This article should serve as a handy reference point for anyone who is unsure how to can by using the Boiling Water Bath, or Hot Water Bath, method. You might want to have a read of my article on setup costs as well.
The technique I am describing here is only for products that can be dealt with in a hot water bath process, or “high acid foods”. A few examples of high acid foods are jams, jellies, pickles, relishes, and chutneys. Foods such as vegetables, meat, fish, stocks and broths are “low acid foods” and need to be dealt with by pressure canning, which I will deal with in a separate article.
First, you need a boiling water bath canner:
Next you need some jars. Exactly what size you use will vary depending on recipe. Jelly jars hold 1 cup(8 US fl oz)/250ml (centre of rack in picture above). Pint jars hold 2 cups/500ml (centre left and right of rack in picture above). Quart jars hold 4 cups/1 litre (back of the rack in picture above). I know that these are not exact conversions of US fl oz to ml, but the volume difference between the metric and American style jars doesn’t make any difference for our purposes – the recipes and the processing times are the same.
Third, you need lids and bands. New jars come with lids and bands, but you should pick up extra lids when you can get them at a good price. The bands are reusable for many canning sessions – they only need to be discarded if they show signs of rust or corrosion.
And finally, you need something to put in the jars – the “jar contents”.
To start a boiling water bath session, first clean the jars you are going to use. Running them through the dishwasher works well; if you don’t have a dishwasher you can wash them in the sink. Once they have been cleaned, put them in the rack, place the rack in the canner, then fill the canner with hot water (from the tap is fine) until the jars are covered to about a finger width above the rims. Once the jars are covered with hot tap water, put the lid on the canner, put the canner on the hob, and set it to a medium-low temperature.
This is all before you do anything to the “jar contents”. You are aiming to have the jars at a good hot temperature before filling them with the “jar contents” – too much of a temperature difference between the jar and the contents leads to thermal shock, also known as “glass shrapnel and incendiary contents spread across the kitchen”. Thermal shock is generally considered A Bad Thing(TM) and is definitely to be avoided.
Once the “jar contents” are starting to cook, increase the heat under the canner with the aim of getting it to a full boil once the “jar contents” are ready. It’ll take you a little practice to know exactly when to turn the heat up, but don’t sweat it too much – you can keep the “jar contents” nicely hot for a few extra minutes if needed, and it doesn’t really matter if the empty jars are boiling for longer than needed.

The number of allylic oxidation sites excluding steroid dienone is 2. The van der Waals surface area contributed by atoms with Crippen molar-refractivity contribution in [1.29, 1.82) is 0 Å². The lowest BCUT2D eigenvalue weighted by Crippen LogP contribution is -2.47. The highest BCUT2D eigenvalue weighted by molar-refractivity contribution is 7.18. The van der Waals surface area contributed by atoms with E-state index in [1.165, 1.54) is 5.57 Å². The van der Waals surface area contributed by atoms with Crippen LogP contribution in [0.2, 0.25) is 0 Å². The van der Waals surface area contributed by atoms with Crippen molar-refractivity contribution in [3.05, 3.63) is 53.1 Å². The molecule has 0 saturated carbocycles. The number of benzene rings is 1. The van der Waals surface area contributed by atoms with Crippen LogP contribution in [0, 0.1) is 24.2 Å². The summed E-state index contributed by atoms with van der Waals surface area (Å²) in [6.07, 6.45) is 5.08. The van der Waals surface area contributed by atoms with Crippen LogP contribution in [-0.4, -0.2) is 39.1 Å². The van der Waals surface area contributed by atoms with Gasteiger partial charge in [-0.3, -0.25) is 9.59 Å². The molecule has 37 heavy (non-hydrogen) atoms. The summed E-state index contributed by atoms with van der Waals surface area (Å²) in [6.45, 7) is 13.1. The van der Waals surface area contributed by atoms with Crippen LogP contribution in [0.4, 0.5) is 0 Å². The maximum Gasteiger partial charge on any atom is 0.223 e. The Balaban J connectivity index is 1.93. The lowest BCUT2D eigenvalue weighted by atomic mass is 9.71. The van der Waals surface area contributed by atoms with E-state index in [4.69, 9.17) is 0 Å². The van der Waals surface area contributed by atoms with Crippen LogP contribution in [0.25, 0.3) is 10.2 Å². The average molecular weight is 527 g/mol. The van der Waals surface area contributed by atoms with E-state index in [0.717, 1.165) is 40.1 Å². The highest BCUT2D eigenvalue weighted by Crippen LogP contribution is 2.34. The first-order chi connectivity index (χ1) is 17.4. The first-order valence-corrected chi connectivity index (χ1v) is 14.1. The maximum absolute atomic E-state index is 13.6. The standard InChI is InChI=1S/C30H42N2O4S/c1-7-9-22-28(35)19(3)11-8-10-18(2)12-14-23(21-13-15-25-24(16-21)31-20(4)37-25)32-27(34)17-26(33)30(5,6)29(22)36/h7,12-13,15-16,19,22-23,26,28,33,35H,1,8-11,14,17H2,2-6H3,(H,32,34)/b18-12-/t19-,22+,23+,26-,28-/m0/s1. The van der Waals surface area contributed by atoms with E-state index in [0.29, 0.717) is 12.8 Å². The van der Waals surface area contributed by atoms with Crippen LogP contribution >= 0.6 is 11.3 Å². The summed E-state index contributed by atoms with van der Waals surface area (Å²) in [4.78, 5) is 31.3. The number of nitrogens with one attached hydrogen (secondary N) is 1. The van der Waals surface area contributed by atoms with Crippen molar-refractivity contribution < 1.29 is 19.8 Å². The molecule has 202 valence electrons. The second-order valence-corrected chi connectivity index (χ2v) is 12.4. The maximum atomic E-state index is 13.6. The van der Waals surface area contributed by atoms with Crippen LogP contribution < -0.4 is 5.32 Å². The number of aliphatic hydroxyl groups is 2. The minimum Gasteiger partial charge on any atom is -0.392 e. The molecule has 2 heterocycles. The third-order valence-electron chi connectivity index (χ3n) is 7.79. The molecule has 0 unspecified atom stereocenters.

Give the lids a good clean with plenty of soap and hot tap water and then rinse thoroughly. I have seen many people saying to boil the lids and then keep them in the hot water straight after boiling, but according to the Ball Complete Book of Home Preserving (which I cannot recommend strongly enough – it is absolutely essential for a home canner), all that is needed is to keep them to a simmer – 180F/82C.
Once your lids and jars are ready, you can ladle in your jar contents (the pickles, jam, relish, etc.) and then seal the jars.
SEALING THE JARS
Once each jar is filled to the appropriate level (usually within 1/4 to 1/2 inch of the top of the jar depending on the recipe) you should wipe off the rim of the jar to make sure that there is nothing on the rim to interfere with a proper seal. Use a paper towel sprayed with a 50/50 mix of white vinegar and water to wipe off the rim. Lift lids out one by one and place on the rim. Screw down the bands to “finger tight”: use your fingertips to screw the lid down until you can’t tighten it any more, but do not tighten the lid as tight as you possibly can. The purpose of this step is to secure the lid on, not to seal it completely – there needs to be a little looseness in the band to allow air to escape, but equally you don’t want water to get into the jar. The jar seal comes from the vacuum you will create in the water bath stage.
HOT WATER BATH
Once your jars, lids, and “jar contents” are ready, it’s time to put them on the wire rack and lower them into the hot water, which should be at a boil at this stage. You want to see a stream of bubbles come up from the jars.
Place the lid on the canner, and process for the amount of time specified in the recipe. Once the processing time is up, take the pot off the heat, take the lid off the canner (carefully! you don’t want to get caught by the steam!) and leave for 5 minutes before lifting the rack out of the hot water and hooking it over the edge of the canner. Use your jar lifter or tongs to take the jars out of the hot water to cool.
COOLING THE JARS
The best way I have found to cool jars without having any danger of thermal shock (hot jars and cool countertops do not mix) is to use a cookie rack. This allows free air circulation around the jars without putting them onto any surface which could turn them into jam bombs.
Leave the jars overnight; the next day you can take the screw bands off and test the seal.
TESTING THE SEAL
Testing the seal is easy. If you can lift the jar up by the lid, the seal is good. If you can’t, the seal is bad! If a jar didn’t seal properly, treat it as an eating jar and just finish the contents within a few days, or as normal (pickles last longer than jams when opened).
You were waiting for me to say what the jar contents are? Well… that’s up to you. Go for it!